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The Robber Bride Paperback – January 20, 1998
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The Amazon Book Review
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"Funny, thoughtful, moving. . . . Atwood's plotting is masterful, and her humor is razor-edged, sexy, and raucous." —The Washington Post
"Moving amid these three women, touching up their portraits with one perfect detail after another, conjuring Zenia from their memories and tears, Atwood is in her glory. What a treasure she is, and what a fine new book she has written." —Newsweek
"[Atwood writes] about her characters' inner lives with the sort of authority and assurance usually associated with autobiographical novels. The reader has the sense that she has complete access to people's emotional histories, complete understanding of their hearts and imaginations." —The New York Times
"Margaret Atwood continues her long-running roll, offering us the good fortune of yet another disturbing and brilliantly concieved work of fiction." —Chicago Tribune
From the Inside Flap
Margaret Atwood's "The Robber Bride is inspired by "The Robber Bridegroom," a wonderfully grisly tale from the Brothers Grimm in which an evil groom lures three maidens into his lair and devours them, one by one. But in her version, Atwood brilliantly recasts the monster as Zenia, a villainess of demonic proportions, and sets her loose in the lives of three friends, Tony,
Charis, and Roz. All three "have lost men, spirit, money, and time to their old college acquaintance, Zenia. At various times, and in various emotional disguises, Zenia has insinuated her way into their lives and practically demolished them.
To Tony, who almost lost her husband and jeopardized her academic career, Zenia is 'a lurking enemy commando.' To Roz, who did lose her husband and almost her magazine, Zenia is 'a cold and treacherous bitch.' To Charis, who lost a boyfriend, quarts of vegetable juice and some pet chickens, Zenia is a kind of zombie, maybe 'soulless'" (Lorrie Moore, "New York Times Book Review). In love and war, illusion and deceit, Zenia's subterranean malevolence takes us deep into her enemies' pasts.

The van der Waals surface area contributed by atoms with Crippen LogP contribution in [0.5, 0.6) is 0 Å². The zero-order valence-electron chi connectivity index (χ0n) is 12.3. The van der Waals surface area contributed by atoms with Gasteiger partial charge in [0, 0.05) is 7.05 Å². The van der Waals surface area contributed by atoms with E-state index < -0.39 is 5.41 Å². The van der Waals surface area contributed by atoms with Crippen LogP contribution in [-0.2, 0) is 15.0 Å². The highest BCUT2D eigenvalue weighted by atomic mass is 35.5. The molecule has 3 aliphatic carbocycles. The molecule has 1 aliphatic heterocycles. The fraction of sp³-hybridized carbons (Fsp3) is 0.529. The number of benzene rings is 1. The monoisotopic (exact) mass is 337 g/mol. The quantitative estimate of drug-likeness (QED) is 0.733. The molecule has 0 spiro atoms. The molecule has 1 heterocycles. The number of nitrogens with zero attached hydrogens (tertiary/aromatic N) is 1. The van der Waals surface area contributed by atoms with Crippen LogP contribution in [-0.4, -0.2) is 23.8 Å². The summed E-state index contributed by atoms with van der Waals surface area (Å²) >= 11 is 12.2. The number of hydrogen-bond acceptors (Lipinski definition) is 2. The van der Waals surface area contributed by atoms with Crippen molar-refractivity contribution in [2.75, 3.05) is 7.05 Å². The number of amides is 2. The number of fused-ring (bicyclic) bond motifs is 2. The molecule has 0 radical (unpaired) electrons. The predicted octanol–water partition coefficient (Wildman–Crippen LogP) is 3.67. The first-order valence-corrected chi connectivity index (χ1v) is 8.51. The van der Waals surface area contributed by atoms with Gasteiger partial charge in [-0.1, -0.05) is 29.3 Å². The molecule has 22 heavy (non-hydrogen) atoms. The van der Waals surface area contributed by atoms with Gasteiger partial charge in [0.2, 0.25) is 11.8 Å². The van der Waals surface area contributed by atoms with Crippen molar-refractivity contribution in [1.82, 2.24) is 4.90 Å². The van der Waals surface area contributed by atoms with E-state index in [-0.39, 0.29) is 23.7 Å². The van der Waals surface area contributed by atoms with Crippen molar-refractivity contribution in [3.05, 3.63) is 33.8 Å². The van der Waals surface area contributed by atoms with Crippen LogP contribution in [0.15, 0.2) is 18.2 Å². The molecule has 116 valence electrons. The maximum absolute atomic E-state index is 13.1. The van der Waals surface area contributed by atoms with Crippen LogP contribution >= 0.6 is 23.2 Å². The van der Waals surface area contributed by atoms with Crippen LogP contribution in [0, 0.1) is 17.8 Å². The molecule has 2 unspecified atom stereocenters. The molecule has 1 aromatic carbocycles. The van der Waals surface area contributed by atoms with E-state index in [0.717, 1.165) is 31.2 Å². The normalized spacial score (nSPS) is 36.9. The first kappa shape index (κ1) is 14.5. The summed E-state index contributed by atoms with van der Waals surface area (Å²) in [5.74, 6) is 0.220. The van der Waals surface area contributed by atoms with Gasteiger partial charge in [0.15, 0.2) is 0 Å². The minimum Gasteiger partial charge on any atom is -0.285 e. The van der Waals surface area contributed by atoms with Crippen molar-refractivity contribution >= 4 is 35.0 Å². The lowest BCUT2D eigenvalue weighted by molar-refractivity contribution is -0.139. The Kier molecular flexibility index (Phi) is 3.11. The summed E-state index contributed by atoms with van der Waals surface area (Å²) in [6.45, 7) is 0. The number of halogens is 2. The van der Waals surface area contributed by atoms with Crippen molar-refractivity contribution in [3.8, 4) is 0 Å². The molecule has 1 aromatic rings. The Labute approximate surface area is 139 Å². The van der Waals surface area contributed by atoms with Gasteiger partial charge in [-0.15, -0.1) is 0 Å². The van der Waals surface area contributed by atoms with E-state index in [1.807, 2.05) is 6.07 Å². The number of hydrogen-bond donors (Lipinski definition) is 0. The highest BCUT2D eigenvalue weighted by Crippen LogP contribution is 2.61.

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Some complain that the male characters are flat. One point of the novel is women's difficulty in understanding men; since the story is told from the points of view of the three main female characters, the men will be seen murkily. However, Atwood draws the three main characters - Charis, Tony, and Roz - marvelously, including how mystifying they find men.
Zenia is also a technical challenge. As a person, she defines herself in terms of the people she's with; therefore, as a character, we don't come to know the 'real' Zenia well. (It could be argued that there is no 'real' Zenia, but I think that's erroneous. I have met some of the real people she's modeled after.) However, Atwood's skill is more than up to the task of helping us get to know such a nebulous character.
Tony, Charis, and Roz are "everywoman", and yet they're not - they stand as realistic, 3-dimensional characters. You'll find yourself in bits of each of them. And you'll find yourself asking why you allow yourself the weaknesses that these three have. And maybe you'll get a hint at an answer.
To some extent, the novel is like Zenia herself - it is what you make of it. If you look for funny, you'll find it. If you look for sad, you'll find that. If you look for complicated, knotty problems that, just as in real life, don't have easy answers, you'll find that, too.
Most recent customer reviews
Margaret Atwood has a great gift for telling female heroin from different...Read more
At face value, it is the story of three slightly tiresome women, all "ruined" by an inexplicably predatory...Read more